The financial scandal that brought down Barclay’s CEO Robert Diamond is growing to include British banking regulators and other investment banks, threatening the very credibility of the Libor benchmark interest rate.
In advance of testimony before Parliament on Thursday, Diamond released an internal email from 2008, documenting a conversation between Diamond and Bank of England deputy governor Paul Tucker. In the email, Diamond indicates that Tucker essentially told Barclay’s to underreport Libor rates, indicating that other banks were doing the same.
The Libor rate tracks the rate at which banks in London loan money to each other. The rate serves as an index for assets totaling $360 trillion dollars, including many adjustable-rate mortgages in the United States.
Barclay’s manipulation of Libor in 2008 was tied to that year’s banking collapse; lower Libor rates were seen as indicative of a healthier system. The misreported rates may have helped lessen pressure for London officials to aggressively investigate and regulate the banking system.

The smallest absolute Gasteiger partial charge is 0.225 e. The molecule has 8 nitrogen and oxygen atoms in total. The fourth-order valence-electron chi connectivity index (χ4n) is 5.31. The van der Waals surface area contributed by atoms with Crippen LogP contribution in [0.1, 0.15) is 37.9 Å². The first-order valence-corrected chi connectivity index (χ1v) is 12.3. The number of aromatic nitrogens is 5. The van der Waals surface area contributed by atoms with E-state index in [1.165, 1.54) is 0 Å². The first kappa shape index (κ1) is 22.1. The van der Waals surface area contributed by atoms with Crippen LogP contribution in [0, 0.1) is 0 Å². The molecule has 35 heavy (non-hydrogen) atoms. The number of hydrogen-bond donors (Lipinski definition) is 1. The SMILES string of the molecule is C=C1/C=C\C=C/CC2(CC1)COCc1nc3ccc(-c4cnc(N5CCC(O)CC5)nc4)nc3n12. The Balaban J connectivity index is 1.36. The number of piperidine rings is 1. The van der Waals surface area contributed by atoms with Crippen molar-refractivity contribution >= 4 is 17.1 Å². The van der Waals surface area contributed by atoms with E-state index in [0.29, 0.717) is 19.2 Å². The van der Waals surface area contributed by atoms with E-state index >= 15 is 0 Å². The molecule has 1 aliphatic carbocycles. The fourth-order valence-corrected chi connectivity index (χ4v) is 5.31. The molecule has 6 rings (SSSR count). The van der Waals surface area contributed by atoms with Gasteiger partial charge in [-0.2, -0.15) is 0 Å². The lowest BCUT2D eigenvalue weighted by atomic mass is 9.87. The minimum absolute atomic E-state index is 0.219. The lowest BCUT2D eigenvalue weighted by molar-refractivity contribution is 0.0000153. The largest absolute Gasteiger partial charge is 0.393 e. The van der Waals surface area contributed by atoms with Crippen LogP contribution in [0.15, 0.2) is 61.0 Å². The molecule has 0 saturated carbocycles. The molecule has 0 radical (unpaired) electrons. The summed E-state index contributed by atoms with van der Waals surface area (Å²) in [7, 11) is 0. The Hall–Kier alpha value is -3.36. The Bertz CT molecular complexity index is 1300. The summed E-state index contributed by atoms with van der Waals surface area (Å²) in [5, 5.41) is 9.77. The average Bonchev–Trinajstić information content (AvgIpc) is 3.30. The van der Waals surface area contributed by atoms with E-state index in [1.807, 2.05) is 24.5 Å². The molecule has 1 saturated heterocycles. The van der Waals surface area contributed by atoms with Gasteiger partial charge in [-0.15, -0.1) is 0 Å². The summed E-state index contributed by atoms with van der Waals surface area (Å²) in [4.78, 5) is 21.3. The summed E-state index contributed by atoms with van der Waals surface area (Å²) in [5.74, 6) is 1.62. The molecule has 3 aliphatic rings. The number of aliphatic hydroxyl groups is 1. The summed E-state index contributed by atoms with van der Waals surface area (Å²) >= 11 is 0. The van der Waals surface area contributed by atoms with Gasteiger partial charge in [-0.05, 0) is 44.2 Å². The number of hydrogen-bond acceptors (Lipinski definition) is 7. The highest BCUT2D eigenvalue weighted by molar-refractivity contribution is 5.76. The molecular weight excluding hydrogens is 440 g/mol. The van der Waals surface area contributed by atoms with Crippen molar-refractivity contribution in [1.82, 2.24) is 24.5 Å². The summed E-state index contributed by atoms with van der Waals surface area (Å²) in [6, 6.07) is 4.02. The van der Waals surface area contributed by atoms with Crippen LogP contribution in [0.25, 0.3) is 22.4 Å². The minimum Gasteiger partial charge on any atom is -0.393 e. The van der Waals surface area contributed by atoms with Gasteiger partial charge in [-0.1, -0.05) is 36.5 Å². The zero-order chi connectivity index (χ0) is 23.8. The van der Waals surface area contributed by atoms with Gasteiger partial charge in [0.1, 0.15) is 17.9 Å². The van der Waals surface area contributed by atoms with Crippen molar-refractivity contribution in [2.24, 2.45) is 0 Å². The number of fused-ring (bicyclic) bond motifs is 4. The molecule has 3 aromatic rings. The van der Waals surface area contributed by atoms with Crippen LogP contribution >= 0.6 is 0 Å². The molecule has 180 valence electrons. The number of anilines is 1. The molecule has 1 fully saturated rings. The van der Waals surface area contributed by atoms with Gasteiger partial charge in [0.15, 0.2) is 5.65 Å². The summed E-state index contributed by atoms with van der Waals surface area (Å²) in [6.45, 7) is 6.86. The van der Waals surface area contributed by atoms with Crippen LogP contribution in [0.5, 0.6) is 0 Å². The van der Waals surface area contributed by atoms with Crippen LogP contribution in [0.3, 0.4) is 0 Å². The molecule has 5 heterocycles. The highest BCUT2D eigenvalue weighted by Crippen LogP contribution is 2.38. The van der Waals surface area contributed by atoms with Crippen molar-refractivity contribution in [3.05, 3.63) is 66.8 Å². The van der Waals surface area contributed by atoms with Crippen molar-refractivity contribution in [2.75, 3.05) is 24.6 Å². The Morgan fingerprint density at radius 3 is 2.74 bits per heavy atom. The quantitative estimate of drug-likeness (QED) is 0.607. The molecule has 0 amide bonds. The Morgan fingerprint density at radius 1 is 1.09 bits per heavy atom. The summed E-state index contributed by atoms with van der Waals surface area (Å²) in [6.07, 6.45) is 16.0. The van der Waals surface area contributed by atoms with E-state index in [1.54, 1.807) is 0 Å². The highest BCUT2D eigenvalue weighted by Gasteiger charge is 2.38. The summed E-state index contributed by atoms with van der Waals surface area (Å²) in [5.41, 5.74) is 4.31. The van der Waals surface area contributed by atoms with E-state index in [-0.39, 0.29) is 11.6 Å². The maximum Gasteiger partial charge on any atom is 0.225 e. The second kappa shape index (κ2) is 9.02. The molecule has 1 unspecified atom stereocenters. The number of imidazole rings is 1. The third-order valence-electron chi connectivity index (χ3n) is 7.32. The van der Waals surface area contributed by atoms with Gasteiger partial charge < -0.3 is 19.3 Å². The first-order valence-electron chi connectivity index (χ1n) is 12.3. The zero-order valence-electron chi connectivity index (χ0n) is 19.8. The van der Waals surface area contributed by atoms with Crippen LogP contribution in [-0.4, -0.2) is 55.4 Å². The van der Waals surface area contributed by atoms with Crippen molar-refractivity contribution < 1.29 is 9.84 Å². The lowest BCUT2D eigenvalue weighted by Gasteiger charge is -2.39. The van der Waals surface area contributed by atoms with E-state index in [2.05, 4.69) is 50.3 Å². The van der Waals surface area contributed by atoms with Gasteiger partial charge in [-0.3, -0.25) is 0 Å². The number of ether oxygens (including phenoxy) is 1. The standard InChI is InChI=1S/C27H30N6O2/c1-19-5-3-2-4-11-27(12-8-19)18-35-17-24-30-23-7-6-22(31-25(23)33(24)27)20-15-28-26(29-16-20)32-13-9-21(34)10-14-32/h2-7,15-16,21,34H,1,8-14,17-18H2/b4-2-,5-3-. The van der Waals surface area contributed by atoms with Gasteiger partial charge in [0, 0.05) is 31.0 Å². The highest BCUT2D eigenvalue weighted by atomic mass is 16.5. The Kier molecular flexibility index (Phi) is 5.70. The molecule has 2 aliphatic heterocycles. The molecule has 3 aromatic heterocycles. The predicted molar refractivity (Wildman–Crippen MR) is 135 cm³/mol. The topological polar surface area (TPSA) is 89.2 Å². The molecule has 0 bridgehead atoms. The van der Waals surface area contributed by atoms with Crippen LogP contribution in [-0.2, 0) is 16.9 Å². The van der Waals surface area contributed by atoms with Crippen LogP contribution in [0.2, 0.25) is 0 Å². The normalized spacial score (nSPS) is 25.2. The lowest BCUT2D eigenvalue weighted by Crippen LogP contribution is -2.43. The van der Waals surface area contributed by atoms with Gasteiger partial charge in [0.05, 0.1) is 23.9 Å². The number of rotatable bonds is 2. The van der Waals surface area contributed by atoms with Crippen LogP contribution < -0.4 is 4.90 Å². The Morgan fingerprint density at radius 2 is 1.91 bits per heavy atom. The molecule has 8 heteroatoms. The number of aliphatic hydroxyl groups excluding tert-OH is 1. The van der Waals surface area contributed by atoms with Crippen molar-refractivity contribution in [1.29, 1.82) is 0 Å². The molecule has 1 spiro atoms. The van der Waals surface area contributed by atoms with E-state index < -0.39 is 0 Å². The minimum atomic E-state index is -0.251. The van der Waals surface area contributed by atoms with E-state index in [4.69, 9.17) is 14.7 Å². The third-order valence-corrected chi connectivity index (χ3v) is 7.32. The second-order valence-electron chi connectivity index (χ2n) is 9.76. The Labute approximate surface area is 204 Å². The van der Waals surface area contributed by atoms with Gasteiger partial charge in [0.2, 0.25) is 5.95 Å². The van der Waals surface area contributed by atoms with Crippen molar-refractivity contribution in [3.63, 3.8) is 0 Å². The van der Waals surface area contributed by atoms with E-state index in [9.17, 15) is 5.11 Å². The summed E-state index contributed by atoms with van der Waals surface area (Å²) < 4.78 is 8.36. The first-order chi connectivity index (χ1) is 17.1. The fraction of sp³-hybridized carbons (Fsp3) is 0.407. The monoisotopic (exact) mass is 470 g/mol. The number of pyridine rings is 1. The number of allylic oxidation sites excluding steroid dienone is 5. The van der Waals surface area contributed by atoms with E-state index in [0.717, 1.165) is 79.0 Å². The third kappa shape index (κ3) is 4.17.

Barclay’s is not just accused of reporting lower Libor rates during 2008. From 2005 to 2007, Barclay’s allegedly manipulated the rates they reported in order to boost their profits on internal trades.
The manipulation of Libor creates a crisis of confidence in the benchmark rate. Libor is calculated by Thomson Reuters for the British Banking Association and is based on self-reporting by banks.
Barclay’s has already paid $450 million in penalties to U.S. and U.K. regulators. It remains to be seen whether other banks or officials will be dragged into the scandal and what the fallout will be.
Image Credit: Nick J. Webb